If you just consider total numbers of individuals, nematodes make up 80% of the animals on this planet.
If roundworms are so abundant, why do we not think about them and talk about them more often? Well, nematologists talk about them all the time, but the rest of us not so much. Probably because most of these gazillions of roundworms are quite small—out of sight, out of mind. Most of them are about 1/500 of an inch (50 µm) in diameter and 1/20 of an inch (1 mm) long.
What do all these nematodes do in the soil? Some gobble up bacteria for entertainment. Others prefer feeding on fungi, and still others are predators, attacking protists as well as other animals, including other nematodes.
The next time you scoop up a handful of soil in your hand, remember that it contains an entire world of little critters going about their daily business.
- Nematodes - DepositPhotos
Did you know lynxes go on epic journeys, traveling over 2,100 miles? Just a few years ago, no one even imagined that these 20 to 30 pound (9 to 14 kg) cats could travel such immense distances. But during the last five years, scientists have radio-collared 170 of these felines to study their movements in Alaska and Canada.
After a lynx is old enough to live on its own, it will go on a journey, called a dispersal.
One of the studied lynxes, nicknamed Hobo, traveled 2,174 miles (3,500 km). And not just on flat ground. Hobo swam across several large, dangerous rivers and climbed over tall mountains on its journey.
Why do these cats travel such long distances? No one knows for sure yet, but scientists think they are following the population cycles of the snowshoe hare, which is the lynx's favorite prey animal. They continue traveling, even enduring amazingly harsh conditions, until they find a good population of hares, then they stop and establish a new home territory.
- Lynx - DepositPhotos
Did you know the oarfish is the longest bony fish in the world? Bony fish are those that have real bones, as opposed to cartilage fish such as sharks. Oarfish are shaped like eels on steroids, and they live deep in oceans, at about 3,300 feet (1,000 meters) below the surface. Therefore, they are almost never seen alive by humans because they rarely survive near the surface. Why? Because at 1,000 meters down there are no water currents, therefore oarfish have very weak swimming muscles and cannot endure the turbulent water near the surface.
So, almost everything we know about the oarfish is from dead ones that have washed ashore. Live oarfish have only been caught on video on two or three occasions. We do know that oarfish feed by filtering plankton from the water.
Below is a photo taken in 1996. This oarfish, held by a group of servicemen, was found washed up on the shore near San Diego, California. The fish was 23 feet (7 m) long and weighed 300 pounds (140 kg).
- Oarfish - Wm. Leo Smith, Public domain, via Wikimedia Commons
Continuing with the theme of stinky animals, did you know there is a bird that stinks so bad that it's often called the stinkbird? The hoatzin (pronounced hoh-AT-sin) lives in the tropics of the Amazon Basin. It's smelly, but unlike a skunk, it doesn't use the smell as a defense from predators. It simply stinks because of what it eats and how it processes its food.
The hoatzin is unusual in that it is one of the few birds that almost exclusively eats leaves. Because of its diet, the hoatzin has developed an unusual digestive system. The hoatzin is the only bird that has a huge crop specialized for fermentation of the leaves it eats. This crop is so large that there is hardly enough room for the bird's flight muscles, making it a very weak flyer.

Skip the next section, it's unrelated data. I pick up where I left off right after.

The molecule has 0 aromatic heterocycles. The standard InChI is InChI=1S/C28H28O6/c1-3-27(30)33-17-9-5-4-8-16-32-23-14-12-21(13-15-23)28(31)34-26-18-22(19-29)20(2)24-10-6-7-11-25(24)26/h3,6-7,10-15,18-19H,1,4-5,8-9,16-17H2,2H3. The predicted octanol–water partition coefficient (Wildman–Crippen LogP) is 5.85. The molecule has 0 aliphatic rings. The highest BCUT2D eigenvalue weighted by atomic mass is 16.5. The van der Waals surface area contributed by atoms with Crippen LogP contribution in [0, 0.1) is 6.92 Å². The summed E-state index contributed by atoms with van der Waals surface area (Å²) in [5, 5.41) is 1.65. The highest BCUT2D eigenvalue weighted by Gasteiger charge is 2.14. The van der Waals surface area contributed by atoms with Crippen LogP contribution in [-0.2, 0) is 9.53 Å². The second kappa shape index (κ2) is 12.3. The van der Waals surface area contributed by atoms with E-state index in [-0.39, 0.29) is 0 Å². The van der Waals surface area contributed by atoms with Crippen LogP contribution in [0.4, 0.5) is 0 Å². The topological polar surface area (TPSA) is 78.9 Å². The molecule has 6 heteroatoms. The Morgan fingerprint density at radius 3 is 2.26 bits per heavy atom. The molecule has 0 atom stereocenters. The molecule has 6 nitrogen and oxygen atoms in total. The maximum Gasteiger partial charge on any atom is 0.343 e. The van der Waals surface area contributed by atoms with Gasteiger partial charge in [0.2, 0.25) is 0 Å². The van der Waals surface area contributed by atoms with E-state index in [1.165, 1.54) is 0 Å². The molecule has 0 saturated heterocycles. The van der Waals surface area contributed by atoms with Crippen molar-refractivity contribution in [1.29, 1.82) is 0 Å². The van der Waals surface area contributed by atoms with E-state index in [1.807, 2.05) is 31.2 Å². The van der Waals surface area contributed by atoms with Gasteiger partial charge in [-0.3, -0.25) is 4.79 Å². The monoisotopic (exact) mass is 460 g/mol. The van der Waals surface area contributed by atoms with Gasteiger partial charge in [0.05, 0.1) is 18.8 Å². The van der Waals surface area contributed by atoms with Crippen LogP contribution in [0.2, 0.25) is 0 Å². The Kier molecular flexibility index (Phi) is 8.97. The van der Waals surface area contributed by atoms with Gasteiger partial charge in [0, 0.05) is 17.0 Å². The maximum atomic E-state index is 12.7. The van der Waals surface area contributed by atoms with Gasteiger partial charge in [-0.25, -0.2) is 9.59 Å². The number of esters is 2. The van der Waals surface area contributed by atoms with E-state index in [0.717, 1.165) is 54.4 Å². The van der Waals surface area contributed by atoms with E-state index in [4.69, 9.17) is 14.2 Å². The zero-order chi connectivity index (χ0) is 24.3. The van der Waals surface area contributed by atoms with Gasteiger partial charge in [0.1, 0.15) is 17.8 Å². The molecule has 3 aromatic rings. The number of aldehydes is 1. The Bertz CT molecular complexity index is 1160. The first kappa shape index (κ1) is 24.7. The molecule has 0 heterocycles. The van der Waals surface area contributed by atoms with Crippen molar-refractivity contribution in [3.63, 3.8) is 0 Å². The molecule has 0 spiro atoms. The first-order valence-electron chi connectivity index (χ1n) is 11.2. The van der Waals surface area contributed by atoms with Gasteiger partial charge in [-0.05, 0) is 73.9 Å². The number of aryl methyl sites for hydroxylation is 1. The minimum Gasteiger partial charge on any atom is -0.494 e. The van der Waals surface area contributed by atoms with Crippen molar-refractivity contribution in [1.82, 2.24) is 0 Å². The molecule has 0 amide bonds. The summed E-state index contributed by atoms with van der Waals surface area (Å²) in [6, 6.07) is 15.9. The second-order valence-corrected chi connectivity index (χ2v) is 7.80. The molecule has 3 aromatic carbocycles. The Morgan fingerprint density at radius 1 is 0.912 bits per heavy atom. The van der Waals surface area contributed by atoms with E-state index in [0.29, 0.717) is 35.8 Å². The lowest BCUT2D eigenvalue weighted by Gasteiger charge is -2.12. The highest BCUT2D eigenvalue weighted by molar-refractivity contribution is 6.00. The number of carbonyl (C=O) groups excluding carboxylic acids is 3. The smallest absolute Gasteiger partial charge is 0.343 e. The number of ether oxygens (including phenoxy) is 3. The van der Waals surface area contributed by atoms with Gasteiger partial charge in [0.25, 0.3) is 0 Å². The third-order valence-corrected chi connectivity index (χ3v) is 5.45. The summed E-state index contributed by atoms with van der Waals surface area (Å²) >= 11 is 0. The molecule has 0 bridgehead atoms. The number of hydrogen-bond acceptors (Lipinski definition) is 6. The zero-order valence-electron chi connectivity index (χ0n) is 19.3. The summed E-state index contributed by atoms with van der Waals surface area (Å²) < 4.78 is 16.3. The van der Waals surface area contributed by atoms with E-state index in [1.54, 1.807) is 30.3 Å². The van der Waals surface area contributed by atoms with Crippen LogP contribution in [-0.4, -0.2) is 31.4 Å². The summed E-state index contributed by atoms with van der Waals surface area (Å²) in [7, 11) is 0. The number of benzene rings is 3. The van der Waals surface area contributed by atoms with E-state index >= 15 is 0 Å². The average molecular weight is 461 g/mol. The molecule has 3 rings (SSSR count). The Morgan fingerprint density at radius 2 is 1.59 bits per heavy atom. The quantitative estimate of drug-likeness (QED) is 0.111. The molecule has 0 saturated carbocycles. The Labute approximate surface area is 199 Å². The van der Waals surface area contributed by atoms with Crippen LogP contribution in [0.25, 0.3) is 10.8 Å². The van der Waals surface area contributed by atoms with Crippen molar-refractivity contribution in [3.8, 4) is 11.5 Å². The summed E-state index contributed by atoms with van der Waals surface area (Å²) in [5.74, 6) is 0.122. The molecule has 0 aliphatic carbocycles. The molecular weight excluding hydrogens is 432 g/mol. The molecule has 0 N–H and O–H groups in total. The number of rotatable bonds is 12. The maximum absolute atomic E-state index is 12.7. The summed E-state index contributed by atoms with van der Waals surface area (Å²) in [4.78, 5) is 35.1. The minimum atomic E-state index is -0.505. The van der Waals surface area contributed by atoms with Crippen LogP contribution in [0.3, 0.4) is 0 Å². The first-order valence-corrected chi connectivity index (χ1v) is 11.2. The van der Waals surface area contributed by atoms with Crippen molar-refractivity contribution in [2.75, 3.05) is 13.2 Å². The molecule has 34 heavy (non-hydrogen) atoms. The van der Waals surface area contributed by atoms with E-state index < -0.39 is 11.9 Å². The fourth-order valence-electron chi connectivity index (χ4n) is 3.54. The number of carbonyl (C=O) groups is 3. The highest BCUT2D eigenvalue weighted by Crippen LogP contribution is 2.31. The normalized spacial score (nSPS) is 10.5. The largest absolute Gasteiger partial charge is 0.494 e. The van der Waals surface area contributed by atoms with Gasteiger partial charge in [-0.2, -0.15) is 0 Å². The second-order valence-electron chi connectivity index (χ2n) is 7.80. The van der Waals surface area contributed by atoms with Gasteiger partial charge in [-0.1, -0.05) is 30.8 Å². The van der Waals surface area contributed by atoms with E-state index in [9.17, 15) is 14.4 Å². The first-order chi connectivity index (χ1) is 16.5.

This leaf-fermentation process produces extremely stinky substances, which permeate the bird's entire body. Therefore, the entire bird has a nasty, manure-like smell. Because of this odor, the hoatzin is never hunted for food by native people unless they are literally starving.
- Hoatzin - DepositPhotos
Did you know skunks aren't the only animals that spray stinky stuff? Let's look at a few.
Millipedes. Although centipedes can inject venom through their fangs, millipedes are docile and do not bite. However, many of them compensate for this by squirting out a stinky toxin. They can shoot this stuff up to 32 inches (80 cm), and it can cause irritation of the skin. That, along with the smell, makes this behavior an effective predator defense.
Bombardier beetles. When threatened, these beetles stick their rump in the air and squirt out a noxious fluid that is boiling hot. Through a series of chemical reactions, the nasty stuff is at about 212 degrees F (100º C) when it gets squirted. So, it burns the skin, in addition to being foul smelling. There are more than 500 species of bombardier beetles.
Green woodhoopoes. This one is a bird, native to sub-Saharan Africa. The woodhoopoe builds nests in the hollows of trees. Whenever it is threatened, the bird sticks its rear end out the hole, raises its tail, and squirts a stream of stuff that smells like rotten eggs. This nasty substance contains dimethyl sulphide, which explains the rotten egg smell.
Finally, the African polecat (also called the zorilla), which sometimes gets the dubious honor of being called the smelliest animal on Earth. These animals resemble a skunk, but they are actually a type of wild ferret that lives in Africa. Just like the skunk, the polecat squirts a nasty fluid when threatened, and its black and white colors warn away predators. This could be considered an example of convergent evolution, in which two types of animals that are not closely related have evolved the same features that accomplish the same function.
Below is an African polecat (remember, this is NOT a skunk).
- African Polecat - DepositPhotos